I’m Andrew, a participant in the Strut Dance / Maxine Doyle workshop running for two weeks right now. We’ve finished up on day 3, and I’m in a hot magnesium salt bath nursing my various bruises, grazes, and what feels like a pulled left rhomboid …
There’s 13 of us in the group. We start class at 9:30 which goes until 11, then we have a short break before launching into an exploration of various creative processes for physical theatre.
I’ve got a “go hard or go home” attitude, so it is little wonder why I’m so beaten up. It’s also the first time I’ve ever done any professional development workshop for physical theatre or dance… and IT IS BRILLIANT!!!
My background is as a composer, and I’m here in Perth on quite a prestigious residency for composers, but whilst I’ve been here I’ve been exploring and extending my art… a bit of life modelling, a bit of vocal training, a bit dance training…
When Strut advertised this workshop, I immediately wanted to participate. I’d heard of Punchdrunk (of course) and was gravitated to the idea of developing my writing skills for physical theatre and dance by participating, as well as developing performance skills for when I hit the stage.
I have never in my life felt so liberated. This workshop isn’t just extending my practise; it is propelling my transformation along a line I’ve been exploring this year - that of coming from a premise of expression, rather than technique.
I’ve got that idea down pat when it comes to music - I mean, I’d studied at the Sydney Con, and used those compositional techniques for years with my ensemble Chronology Arts as well as for various commissions - technique was just fine, but I wanted to connect more with my music so started removing the thought of emphasis on technique, started exploring performance, and used those ideas as vehicles of transformation of my music.
I don’t have a dance background… sure I’ve composed for dance and produced and co-produced some in the past, but never trained a plié in my life - I don’t know my Fondou sets from my Tondou sets at all.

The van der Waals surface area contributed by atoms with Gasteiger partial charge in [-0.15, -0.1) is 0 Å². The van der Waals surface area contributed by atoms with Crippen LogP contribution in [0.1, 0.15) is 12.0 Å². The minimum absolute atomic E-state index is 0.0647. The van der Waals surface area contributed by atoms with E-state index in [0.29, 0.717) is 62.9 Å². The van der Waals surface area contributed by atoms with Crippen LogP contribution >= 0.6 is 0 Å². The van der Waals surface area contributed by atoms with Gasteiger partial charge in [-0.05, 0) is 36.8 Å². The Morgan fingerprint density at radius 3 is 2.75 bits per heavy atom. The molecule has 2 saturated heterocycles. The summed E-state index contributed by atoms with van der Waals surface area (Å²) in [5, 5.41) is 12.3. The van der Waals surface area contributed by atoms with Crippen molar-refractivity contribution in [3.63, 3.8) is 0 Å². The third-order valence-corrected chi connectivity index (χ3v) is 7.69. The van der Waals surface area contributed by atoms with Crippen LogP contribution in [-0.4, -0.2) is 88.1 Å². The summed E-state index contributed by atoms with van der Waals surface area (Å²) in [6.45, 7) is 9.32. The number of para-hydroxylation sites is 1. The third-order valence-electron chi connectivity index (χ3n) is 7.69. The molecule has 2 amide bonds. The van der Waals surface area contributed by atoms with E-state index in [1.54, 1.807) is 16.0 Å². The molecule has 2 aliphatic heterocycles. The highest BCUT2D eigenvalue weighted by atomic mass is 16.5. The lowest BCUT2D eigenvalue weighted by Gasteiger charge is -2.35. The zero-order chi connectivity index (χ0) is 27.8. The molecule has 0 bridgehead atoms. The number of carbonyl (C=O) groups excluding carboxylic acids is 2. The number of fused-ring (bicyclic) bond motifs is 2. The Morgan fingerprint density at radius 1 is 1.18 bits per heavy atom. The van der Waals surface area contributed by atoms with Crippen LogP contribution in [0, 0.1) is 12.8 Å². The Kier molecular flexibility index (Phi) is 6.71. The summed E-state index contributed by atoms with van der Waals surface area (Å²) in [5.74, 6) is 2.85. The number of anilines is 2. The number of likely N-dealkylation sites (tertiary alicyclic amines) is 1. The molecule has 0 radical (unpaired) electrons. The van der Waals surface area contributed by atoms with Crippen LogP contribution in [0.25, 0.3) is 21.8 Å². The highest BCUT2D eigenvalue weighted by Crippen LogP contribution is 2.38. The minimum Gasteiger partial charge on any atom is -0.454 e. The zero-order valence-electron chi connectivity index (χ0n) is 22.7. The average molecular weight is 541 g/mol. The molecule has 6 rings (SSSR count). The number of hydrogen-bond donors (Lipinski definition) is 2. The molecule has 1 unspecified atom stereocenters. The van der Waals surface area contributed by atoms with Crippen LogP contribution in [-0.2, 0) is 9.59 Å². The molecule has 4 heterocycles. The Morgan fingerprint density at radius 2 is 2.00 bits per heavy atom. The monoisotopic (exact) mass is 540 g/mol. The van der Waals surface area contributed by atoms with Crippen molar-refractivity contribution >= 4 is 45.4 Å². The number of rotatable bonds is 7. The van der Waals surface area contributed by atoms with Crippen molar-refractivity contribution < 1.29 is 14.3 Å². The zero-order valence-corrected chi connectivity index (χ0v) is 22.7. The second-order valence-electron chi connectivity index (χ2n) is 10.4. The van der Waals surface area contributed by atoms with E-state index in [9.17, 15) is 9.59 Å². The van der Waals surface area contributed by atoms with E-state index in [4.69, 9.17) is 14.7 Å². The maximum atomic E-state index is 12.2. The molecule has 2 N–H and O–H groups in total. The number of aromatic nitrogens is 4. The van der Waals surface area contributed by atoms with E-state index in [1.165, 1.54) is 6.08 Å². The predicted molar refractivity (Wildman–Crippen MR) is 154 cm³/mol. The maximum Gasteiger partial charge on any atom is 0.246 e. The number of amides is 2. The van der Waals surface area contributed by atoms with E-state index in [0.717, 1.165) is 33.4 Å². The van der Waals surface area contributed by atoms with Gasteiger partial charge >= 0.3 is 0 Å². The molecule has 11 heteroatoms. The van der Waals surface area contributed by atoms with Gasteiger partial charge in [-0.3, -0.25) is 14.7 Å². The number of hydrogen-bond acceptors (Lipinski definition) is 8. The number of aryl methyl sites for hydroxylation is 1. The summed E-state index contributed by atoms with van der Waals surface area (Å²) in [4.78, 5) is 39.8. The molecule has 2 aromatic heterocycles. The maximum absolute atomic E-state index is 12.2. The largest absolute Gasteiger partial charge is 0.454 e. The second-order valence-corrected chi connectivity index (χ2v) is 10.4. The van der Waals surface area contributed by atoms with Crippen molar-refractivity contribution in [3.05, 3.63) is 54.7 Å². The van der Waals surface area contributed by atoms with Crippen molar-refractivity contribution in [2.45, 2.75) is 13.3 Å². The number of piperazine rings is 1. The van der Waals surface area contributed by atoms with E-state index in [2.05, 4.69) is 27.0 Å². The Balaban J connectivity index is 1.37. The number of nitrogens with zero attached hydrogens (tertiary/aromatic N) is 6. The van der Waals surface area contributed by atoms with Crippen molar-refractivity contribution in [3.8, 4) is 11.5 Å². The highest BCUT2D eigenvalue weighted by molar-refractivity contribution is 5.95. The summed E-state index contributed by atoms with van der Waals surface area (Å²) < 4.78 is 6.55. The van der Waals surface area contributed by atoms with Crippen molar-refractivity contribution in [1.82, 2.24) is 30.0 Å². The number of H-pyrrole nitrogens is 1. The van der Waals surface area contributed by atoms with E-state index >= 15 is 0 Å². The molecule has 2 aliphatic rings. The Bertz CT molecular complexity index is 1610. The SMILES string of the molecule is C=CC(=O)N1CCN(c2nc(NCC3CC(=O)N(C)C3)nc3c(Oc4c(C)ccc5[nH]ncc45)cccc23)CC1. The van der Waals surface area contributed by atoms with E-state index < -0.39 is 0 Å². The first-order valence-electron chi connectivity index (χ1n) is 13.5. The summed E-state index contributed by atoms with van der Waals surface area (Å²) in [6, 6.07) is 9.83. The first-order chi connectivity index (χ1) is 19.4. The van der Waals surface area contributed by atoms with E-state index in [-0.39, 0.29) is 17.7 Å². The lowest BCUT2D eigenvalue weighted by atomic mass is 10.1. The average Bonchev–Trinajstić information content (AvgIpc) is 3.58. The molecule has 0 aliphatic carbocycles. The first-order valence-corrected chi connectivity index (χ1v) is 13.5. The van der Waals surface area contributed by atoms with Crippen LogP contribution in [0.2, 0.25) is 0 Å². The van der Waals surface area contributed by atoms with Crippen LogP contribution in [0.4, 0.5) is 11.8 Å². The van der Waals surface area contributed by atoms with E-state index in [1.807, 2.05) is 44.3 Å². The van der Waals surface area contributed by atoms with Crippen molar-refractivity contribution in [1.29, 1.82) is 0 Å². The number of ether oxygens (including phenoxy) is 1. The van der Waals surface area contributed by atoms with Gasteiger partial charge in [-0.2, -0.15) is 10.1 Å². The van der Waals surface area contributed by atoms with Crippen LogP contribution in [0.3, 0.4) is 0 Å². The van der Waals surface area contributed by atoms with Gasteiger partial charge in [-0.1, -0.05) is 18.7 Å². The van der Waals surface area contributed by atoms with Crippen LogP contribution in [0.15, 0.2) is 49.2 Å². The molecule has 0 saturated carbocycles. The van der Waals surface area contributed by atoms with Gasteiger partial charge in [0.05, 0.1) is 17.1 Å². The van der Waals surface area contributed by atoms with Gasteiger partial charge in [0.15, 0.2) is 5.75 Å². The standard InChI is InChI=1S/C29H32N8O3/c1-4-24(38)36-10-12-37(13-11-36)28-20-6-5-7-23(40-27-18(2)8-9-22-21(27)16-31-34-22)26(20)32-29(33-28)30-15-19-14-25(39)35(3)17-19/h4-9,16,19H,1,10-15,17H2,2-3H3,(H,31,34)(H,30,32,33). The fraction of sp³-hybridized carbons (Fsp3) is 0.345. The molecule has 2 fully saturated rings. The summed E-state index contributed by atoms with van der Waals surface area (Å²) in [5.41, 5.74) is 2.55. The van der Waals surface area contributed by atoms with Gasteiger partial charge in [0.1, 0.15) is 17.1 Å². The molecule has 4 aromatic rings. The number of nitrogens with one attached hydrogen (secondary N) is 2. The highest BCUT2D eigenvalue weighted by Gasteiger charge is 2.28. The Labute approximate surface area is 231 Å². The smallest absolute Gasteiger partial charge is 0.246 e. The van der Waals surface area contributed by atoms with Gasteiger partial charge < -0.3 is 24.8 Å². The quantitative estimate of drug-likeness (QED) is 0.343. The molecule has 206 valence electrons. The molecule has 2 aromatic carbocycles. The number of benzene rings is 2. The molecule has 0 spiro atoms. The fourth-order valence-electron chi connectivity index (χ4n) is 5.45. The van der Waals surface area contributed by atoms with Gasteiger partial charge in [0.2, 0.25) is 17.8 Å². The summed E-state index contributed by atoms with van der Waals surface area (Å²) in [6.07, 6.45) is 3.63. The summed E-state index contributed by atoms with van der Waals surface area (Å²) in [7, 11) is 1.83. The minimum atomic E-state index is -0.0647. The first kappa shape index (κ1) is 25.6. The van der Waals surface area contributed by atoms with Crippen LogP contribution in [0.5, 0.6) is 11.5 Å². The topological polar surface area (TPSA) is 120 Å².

But all that doesn’t matter in this workshop.
For the past 3 days, Sarah Dowling has been exposing us to some of the incredible techniques she has used in her career, which has extensively been at Punchdrunk. Although I had an inkling of the meaning of immersive theatre from an audience perspective, I’d no idea of the artistry and development behind it.
I mentioned the bruises and grazes because, well, this isn’t necessarily about pretty dance (thank god - see my earlier plié comment). It is more about the expression, theatricality of it. The techniques are secret, and damn right so they should be, they’re phenomenal and we’ve only got enough time to dip our toes into them.
Expression is not always beauty. Sometimes it is ferocious. Sometimes it is a volcano of anger. Sometimes it is love turned to obsession. Sometimes it is the depths of depression, the addiction to blasting (injecting crystal meth), the love for an abusive “partner”, the despair of winning at a cost, the depths of wanting to die. On the other hand it can be rejuvination, reincarnation, vigor, innocence, sensualities, security of kindness and love.
I’ve been exploring the darker sides and retouching on those aspects has caused a variety of colourful bruises on my skin. In pole dancing we call them “pole kisses” (the bruises between the thighs from sitting on the pole, for example), but here I see each of these marks as a lesson in both movement and the theatre of it. Going “all the way” has a toll on the body (particularly on mine, as I’m just in the rudiments of my physical training and am only beginning to learn how to fall without hurting myself!).
I can’t wait to apply some of these lessons to my own projects - some of which incorporate movement, visual art, music, text, interactive media…
My whole view-point on what’s possible in expression is changing… after only three days. There’s another 7. I can’t wait to tell you of what happens next!